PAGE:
This was not Chuck Schumer’s first skirmish with nicotine. The Senate Majority Leader had stopped cigarettes from being shipped in the mail, expanded the FDA’s power to regulate tobacco, and warned that flavored e-cigarettes were being marketed to minors. On Wednesday, Schumer took aim at nicotine pouches, asking the FDA to investigate the popular brand ZYN.
“It comes in a whole lot of flavors,” Schumer explained. “Smooth, spearmint, citrus, cinnamon, chilled. It’s dangerous.”
Within hours, Georgia Rep. Marjorie Taylor Greene called for a “ZYNsurrection.” North Carolina Rep. Richard Hudson, who leads the House GOP’s campaign committee, posed with a ZYN pack and dared “big brother” to “come and take it,” interpolating an old Texas slogan; Georgia Rep. Mike Collins turned that into a meme. Florida Rep. Michael Waltz told Schumer to “close the border,” if he cared so much about young people; fentanyl was a threat, not nicotine salt in plant-based pouches, dissolving in users’ mouths.
“If Sen. Schumer proceeds with this bad policy, voters will be mobilized, and there will be consequences,” said Tim Andrews, the director of consumer research at Americans for Tax Reform. ATR had tangled with Democrats over nicotine bans before; its advocacy for the vaping industry may have helped Republicans in 2016, and helped stall a proposed, Trump-era flavored vape rule.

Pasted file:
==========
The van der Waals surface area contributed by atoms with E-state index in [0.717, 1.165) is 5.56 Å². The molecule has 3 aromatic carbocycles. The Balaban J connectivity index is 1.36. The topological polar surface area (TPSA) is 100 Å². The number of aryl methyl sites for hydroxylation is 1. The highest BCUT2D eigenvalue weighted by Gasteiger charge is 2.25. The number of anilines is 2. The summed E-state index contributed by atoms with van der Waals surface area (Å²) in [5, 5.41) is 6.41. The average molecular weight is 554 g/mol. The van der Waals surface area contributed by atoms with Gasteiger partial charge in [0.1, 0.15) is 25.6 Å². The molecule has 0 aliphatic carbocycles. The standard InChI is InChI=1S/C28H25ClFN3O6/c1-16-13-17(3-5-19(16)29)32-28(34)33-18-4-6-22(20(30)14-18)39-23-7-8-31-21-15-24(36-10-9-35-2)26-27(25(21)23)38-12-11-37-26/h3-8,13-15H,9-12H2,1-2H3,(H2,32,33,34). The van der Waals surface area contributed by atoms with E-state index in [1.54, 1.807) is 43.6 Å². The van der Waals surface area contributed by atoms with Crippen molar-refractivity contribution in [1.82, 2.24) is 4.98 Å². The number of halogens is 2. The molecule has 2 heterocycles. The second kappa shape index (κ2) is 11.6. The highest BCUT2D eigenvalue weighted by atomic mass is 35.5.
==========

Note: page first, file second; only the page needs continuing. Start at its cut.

“It shouldn’t be a political issue,” Andrews added, pointing out that Democratic Pennsylvania Sen. John Fetterman had pre-emptively opposed any ZYN restrictions.
Republicans are much more engaged in the issue now, attacking on two fronts: Health and culture. The Philip Morris-owned brand, they say, is a “life-saving” alternative to smoking, akin to nicotine gum, without the clear cancer risks of cigarettes. Schumer, wrote a spokesman for the National Republican Senatorial Committee, was “about to make a lot of people single issue Republican voters.”
The culture war angle played out primarily in conservative media. Why would Schumer, or any Democrat, want to restrict access to nicotine? Why had they cracked down on menthols and piled on “sin taxes,” while supporting legal marijuana, an issue the Majority Leader has eagerly embraced? (Schumer’s office did not respond to a request for comment.)
“They’re promoting weed to your children but they’re not letting you use tobacco or even non-tobacco nicotine delivery devices, which don’t cause cancer,” Tucker Carlson told viewers in a 2020 Fox News monologue. “Why do they hate nicotine? Because nicotine frees your mind, and THC makes you compliant and passive. That’s why.”
Democrats, who generally try to avoid conservative media influencers, might not have known how popular ZYN had become in that space. There, it’s seen not as a vice, but as a work-enhancer — addictive, but well worth the trade-off. It fits in with a broader class of medically questionable supplements, dietary fads, and brain-boosters that have become tightly associated with right-wing and wellness podcasts in recent years.
“They fear a society when a man wakes up in the morning, drinks black coffee, pops a cool mint upper decky, and takes on the world,” said Greg Price, the communications director at the State Freedom Caucus Network. “A man with nicotine, protein, caffeine, and creatine coursing through his veins is an unstoppable force. Imagine if Joe Biden had a couple smooth sixes that he took every day. Maybe he’d know where to walk when he finished his speeches.”